Singapore Employers Demand Computer Science Skills

Computer science skills, but not necessarily computer science degrees, are becoming more important to workers who want to succeed in the Singapore job market.

Our latest research on the Singapore labor market, conducted for Oracle Academy, looked at trends in employer demand for computer science skills, based on our analysis of job postings. One of the most striking trends is the extent to which computer science skills are being demanded for non-computer science jobs—an extension of the “hybrid jobs” phenomenon.

We looked at a number of jobs where computer science skills were essential, but not traditional, parts of the role, as well as in information technology:

  • Data Analysis
  • Engineering and Manufacturing
  • Design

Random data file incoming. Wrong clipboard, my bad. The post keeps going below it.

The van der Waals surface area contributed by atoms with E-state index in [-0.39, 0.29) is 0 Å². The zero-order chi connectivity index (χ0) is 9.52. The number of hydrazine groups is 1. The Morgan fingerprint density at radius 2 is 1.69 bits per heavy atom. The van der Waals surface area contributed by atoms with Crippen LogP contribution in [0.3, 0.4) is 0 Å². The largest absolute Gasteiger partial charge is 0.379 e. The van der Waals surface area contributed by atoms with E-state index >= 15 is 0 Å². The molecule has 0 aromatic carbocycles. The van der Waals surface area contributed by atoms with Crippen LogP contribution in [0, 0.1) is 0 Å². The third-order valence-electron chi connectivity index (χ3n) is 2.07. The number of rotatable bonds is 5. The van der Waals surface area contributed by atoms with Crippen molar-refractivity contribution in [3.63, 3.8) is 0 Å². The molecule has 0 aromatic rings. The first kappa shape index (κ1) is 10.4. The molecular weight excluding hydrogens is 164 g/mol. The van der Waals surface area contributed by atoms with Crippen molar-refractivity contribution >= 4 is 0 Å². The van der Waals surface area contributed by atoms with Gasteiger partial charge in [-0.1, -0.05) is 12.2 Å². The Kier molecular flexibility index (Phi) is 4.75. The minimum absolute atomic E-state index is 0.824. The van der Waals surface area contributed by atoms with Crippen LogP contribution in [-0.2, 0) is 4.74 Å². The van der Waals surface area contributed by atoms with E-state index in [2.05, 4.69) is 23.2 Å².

• Marketing
  • Programming and Information Technology

Overall, 70% of the fastest-growing skills and 26% of the highest-paying skills in Singapore in these fields are related to computer science. Yet only 18% of the jobs in these categories, mostly in programming and IT, specifically request a computer science major. Fewer than 10% of job postings in the other four categories specifically request a computer science credential. That includes all education levels, including diplomas and university degrees.

While the trend toward hybrid jobs and demand for computer science skills is global, Singapore has specific needs. For example, 1 in 5 analyst job postings in Singapore are in finance—not surprising, given the importance of Singapore as a financial hub. That underscores the need for job seekers in data analysis to have both computer science skills, such as Java and C++, and industry specific skills such as Risk Assessment and Portfolio Management.

In fact, our research shows that the combination of computer science and domain skills can be particularly important for entry level jobs in Singapore, where employers see technical proficiency as an important part of proving an applicant is suited for a role.

The full report can be found here, along with an infographic.

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